Florida – The City Of Jacksonville

Southward from Savannah, the railway route to Florida renews the monotonous landscape of woods and swamps. For ninety miles it goes in an almost straight line southwest through the pine belt of Southern Georgia, crossing the Ogeechee and Altamaha Rivers to Waycross, and then, turning to the southeast, proceeds in another almost straight line for about an equal distance towards the coast, and crosses St. Mary’s River into Florida. It traverses the edge of the noted Okifenokee Swamp of Georgia, the Indian ” weaving, shaking, water,” a moist and mushy region of mystery and legend, drained by the poetic Suwanee, the Indian “Echo river,” which has been made the theme of a favorite melody. This stream flows through Florida into the Gulf of Mexico, while on the eastern side the extensive swamp over-flows into the winding St. Mary’s River leading to the Atlantic. To the southward, the pine woods of Florida grow out of a sandy soil nearly as level as a floor, in which almost every depression and fissure seems filled with water, and the balsamic odors of these pines, combined with the mildness of the winter climate, give an indication of the attractions which make Florida so popular as a resort for the Northern people. The route finally reaches the broad St. John’s River at the Florida metropolis, Jacksonville, a Yankee city in the South, bearing the name of the famous President, General Andrew Jackson, and having thirty thousand population, largely of North-ern birth. This is the centre of the railway system of Florida and of most of the business of the State, having a large export trade in timber, naval stores, phosphates, oranges and other Florida products. To the visitor, probably the first most forcible impression is made by the free growth of oranges along the streets and in the house gardens. The city stands upon the northern and outer bank of a magnificent bend of St. John’s River, this noble stream, which flows northward from Southern Florida, being a mile wide, and sweeping around to the eastward at Jacksonville to reach the sea about twenty-five miles beyond, its navigation having been improved by dredging and constructing jetties to maintain a channel through the bar at the mouth. The business section is near the shore, and the railways come down to the wharves; while, as the curving river stretches away to the southward, the bank is lined with rows of fine suburban villas, occupied by the business men who have built their comfortable homes amid the oranges, oleanders, magnolias and banana trees. The river has low tree-clad shores, and far over on the opposite bank are more villas and orange groves.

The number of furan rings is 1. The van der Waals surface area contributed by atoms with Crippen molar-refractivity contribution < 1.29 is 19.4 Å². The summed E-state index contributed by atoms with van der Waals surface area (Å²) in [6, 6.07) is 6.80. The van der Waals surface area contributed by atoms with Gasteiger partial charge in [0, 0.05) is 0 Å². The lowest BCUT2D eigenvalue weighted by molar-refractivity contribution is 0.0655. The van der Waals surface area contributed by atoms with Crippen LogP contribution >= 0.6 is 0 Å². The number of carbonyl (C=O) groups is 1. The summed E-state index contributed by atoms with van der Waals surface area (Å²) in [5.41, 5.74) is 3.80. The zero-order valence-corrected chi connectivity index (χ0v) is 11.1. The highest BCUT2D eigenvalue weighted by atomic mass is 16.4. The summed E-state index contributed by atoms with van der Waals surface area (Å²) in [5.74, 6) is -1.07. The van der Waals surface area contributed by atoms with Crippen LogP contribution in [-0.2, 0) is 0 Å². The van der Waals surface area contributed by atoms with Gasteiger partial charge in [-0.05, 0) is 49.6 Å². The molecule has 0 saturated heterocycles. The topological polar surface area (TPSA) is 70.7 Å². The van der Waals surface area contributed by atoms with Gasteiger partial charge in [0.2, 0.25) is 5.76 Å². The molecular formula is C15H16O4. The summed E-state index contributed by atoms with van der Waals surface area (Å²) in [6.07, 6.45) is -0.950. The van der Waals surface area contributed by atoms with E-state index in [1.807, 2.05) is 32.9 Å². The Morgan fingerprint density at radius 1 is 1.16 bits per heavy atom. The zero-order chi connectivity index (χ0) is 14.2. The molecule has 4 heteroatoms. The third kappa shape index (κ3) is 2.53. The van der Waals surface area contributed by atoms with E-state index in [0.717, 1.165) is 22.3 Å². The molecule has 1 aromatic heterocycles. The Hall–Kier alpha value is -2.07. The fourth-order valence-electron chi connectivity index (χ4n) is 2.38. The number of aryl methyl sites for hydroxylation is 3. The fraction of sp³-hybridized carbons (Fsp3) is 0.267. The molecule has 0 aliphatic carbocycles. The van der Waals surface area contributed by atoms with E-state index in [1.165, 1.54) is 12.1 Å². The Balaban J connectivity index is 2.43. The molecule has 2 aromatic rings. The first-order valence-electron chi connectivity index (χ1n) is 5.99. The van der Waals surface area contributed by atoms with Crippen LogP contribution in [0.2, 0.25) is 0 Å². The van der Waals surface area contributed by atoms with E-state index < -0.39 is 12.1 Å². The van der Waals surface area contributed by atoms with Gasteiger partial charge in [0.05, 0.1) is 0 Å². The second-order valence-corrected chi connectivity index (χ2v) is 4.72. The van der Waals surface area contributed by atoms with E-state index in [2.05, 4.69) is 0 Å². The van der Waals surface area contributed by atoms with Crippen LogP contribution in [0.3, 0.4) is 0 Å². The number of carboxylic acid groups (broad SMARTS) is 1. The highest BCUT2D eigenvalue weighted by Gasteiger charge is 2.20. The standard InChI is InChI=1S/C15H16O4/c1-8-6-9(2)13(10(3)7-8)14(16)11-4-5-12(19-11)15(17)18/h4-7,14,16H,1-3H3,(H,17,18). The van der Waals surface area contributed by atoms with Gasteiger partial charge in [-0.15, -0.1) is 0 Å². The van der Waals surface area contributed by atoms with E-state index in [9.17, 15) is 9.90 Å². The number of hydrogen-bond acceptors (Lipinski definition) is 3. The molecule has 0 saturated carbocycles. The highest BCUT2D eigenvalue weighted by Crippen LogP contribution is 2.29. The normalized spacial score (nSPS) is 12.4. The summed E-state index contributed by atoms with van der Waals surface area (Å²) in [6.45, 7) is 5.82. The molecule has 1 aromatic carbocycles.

Jacksonville is well supplied with hotels and lodging-houses, which accommodate the crowds of winter visitors from the North, and it spreads into various suburban villages reached by steamboats and hard shell roads. It is the great entrepôt for Florida, standing at the northern verge, the salubrious and equable climate being the attraction, for frost is rare, and the winters are usually clear and dry and give a most magnificent atmosphere. Rows of splendid oaks line the streets, and form fine archways of green, giving a delicious shade. Besides the orange, the alligator is also a Jacksonville attraction, live ones being kept as pets, little ones sent northward in boxes for gifts, and dead ones of all sizes prepared for ornaments. This reptile is the type and emblem of Florida; his skin and teeth are worked into fantastic shapes, and his curious bones and formation do duty in the make-up of many “Florida curiosities.” In fact, outside of the timber, which is most prolific, the best known Florida crops are the alligator and the orange. Although frosts have killed many in late years, yet the product of the orange trees is still large, Southern Florida containing the most famous orange groves, especially along the Indian River and on the lakes of the upper St. John’s River, where they are usually planted on the southern borders of the lakes, so that the frost is killed by the winds carrying it over the water, and thus the orange trees are protected.